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US report warns of Bangladesh militancy
Aziz Haniffa in Washington, DC | September 06, 2006 04:19 IST
The US Institute of Peace, created by Congress and partially funded by the US government, in a new report published by its Center for Conflict Analysis and Prevention, has raised concerns about the connections between rising terrorism in India and Bangladesh-based militant groups.
The report titled 'The Rise of Islamist Militancy in Bangladesh', has stated that Indian security agencies as well as policymakers believe that Bangladeshi Islamists, with the full knowledge of Dhaka, are exacerbating the ongoing insurgencies in India's north-east by turning a blind eye to growing illegal immigration and "cooperating with Pakistan's Inter-Services Intelligence Directorate in nefarious designs against India".
The report authored for USIP by Prof Sumit Ganguly, who teaches Political Science at Indiana University in Bloomington and is a specialist on regional security issues in South Asia, states that in light of these developments questions persist about Prime Minister Khaleda Zia's coalition government to respond decisively to "Islamist terrorism, conduct free and fair elections in 2007, and address the deterioration in the rule of law and respect for human rights."
It notes that "because of Bangladesh's regional importance and the implications of internal security developments, the United States has limited policy options to promote its regional goals and ensure democratic elections."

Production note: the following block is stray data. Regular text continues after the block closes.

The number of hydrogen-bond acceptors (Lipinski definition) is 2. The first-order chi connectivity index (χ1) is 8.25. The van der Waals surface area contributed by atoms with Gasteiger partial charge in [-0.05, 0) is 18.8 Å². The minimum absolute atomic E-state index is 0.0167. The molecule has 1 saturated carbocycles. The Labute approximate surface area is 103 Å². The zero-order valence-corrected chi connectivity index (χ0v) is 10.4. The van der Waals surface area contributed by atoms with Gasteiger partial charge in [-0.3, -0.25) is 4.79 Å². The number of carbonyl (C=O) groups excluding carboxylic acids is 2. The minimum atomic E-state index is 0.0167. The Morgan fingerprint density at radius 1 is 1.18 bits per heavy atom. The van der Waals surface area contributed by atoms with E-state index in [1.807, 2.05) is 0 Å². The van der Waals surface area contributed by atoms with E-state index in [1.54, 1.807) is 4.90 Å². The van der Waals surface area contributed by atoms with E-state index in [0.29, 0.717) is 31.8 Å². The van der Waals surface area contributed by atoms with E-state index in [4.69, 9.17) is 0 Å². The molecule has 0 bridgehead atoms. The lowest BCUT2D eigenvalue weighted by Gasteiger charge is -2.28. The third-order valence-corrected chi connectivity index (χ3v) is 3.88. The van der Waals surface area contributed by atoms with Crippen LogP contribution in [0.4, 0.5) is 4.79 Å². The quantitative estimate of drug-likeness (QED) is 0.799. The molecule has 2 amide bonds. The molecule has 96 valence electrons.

The report, based partly on field research and interviews Ganguly conducted in the region in 2005, including in West Bengal and Assam, warned that "the rise of Islamist militant groups in Bangladesh and their possible ties to Pakistan should be of concern to US policymakers."
"Given the weak governance and lack of political order in Bangladesh, the increase in Islamist militancy could easily turn it into a fertile area for various radical groups to take root and flourish," it predicted, and added, "on the regional level, the emergence of such groups could worsen already strained relations with India. They also could adversely affect US security interests if Islamist insurgents from South East Asia and the Middle East come to see Bangladesh as a possible haven, especially as they face US pressure in Pakistan and Afghanistan."
While acknowledging that "unequivocal evidence of Pakistani involvement is hard to establish, and most of the assertions about Pakistani involvement come from Indian sources," the report argued however that "given the increasing cooperation between Washington and New Delhi on issues of counterterrorism and intelligence, the United States should take these claims seriously."
It said that while the US, particularly its embassy in Bangladesh, has identified several areas of concern in that country, "including the prevention of and response to terrorism, development of democratic systems, and respect for American values", Washington has yet to develop "a sophisticated and effective means to promote its goals in Bangladesh -- a serious problem that needs immediate attention."
"As one of Bangladesh's principal aid donors, the United States is in a position to exert considerable pressure on the current government in Dhaka," the report stated.
It also stated that Washington "should pay heed to India's concerns about illegal immigration and Bangladeshi (and potentially Pakistani) support for the ULFA (United Liberation Front of Asom) and other insurgent groups", even as the US "also must unequivocally, if quietly, urge India to address longstanding political grievances in its north-eastern region."